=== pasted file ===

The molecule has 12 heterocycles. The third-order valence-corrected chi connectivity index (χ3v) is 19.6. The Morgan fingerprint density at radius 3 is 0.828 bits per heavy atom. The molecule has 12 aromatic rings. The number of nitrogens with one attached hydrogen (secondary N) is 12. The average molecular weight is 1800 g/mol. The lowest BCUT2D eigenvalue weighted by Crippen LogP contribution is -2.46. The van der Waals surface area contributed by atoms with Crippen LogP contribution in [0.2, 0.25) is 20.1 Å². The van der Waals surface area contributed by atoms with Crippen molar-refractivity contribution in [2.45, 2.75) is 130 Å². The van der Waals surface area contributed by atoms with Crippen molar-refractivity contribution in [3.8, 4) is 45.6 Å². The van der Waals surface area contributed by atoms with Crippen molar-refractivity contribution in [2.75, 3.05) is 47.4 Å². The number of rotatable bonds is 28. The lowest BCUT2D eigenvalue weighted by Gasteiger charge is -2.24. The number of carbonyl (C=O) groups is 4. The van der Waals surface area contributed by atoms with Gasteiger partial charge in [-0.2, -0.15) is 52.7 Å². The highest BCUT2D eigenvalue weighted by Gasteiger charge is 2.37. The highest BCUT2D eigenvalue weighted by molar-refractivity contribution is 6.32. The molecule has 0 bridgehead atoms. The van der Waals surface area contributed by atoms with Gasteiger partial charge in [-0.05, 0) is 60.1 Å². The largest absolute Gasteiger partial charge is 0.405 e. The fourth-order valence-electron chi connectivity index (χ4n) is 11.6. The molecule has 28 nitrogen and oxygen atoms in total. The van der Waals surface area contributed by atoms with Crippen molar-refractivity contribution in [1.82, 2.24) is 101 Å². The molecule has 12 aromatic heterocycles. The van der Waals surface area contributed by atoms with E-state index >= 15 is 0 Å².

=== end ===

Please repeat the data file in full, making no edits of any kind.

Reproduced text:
The molecule has 12 heterocycles. The third-order valence-corrected chi connectivity index (χ3v) is 19.6. The Morgan fingerprint density at radius 3 is 0.828 bits per heavy atom. The molecule has 12 aromatic rings. The number of nitrogens with one attached hydrogen (secondary N) is 12. The average molecular weight is 1800 g/mol. The lowest BCUT2D eigenvalue weighted by Crippen LogP contribution is -2.46. The van der Waals surface area contributed by atoms with Crippen LogP contribution in [0.2, 0.25) is 20.1 Å². The van der Waals surface area contributed by atoms with Crippen molar-refractivity contribution in [2.45, 2.75) is 130 Å². The van der Waals surface area contributed by atoms with Crippen molar-refractivity contribution in [3.8, 4) is 45.6 Å². The van der Waals surface area contributed by atoms with Crippen molar-refractivity contribution in [2.75, 3.05) is 47.4 Å². The number of rotatable bonds is 28. The lowest BCUT2D eigenvalue weighted by Gasteiger charge is -2.24. The number of carbonyl (C=O) groups is 4. The van der Waals surface area contributed by atoms with Gasteiger partial charge in [-0.2, -0.15) is 52.7 Å². The highest BCUT2D eigenvalue weighted by Gasteiger charge is 2.37. The highest BCUT2D eigenvalue weighted by molar-refractivity contribution is 6.32. The molecule has 0 bridgehead atoms. The van der Waals surface area contributed by atoms with Gasteiger partial charge in [-0.05, 0) is 60.1 Å². The largest absolute Gasteiger partial charge is 0.405 e. The fourth-order valence-electron chi connectivity index (χ4n) is 11.6. The molecule has 28 nitrogen and oxygen atoms in total. The van der Waals surface area contributed by atoms with Crippen molar-refractivity contribution in [1.82, 2.24) is 101 Å². The molecule has 12 aromatic heterocycles. The van der Waals surface area contributed by atoms with E-state index >= 15 is 0 Å².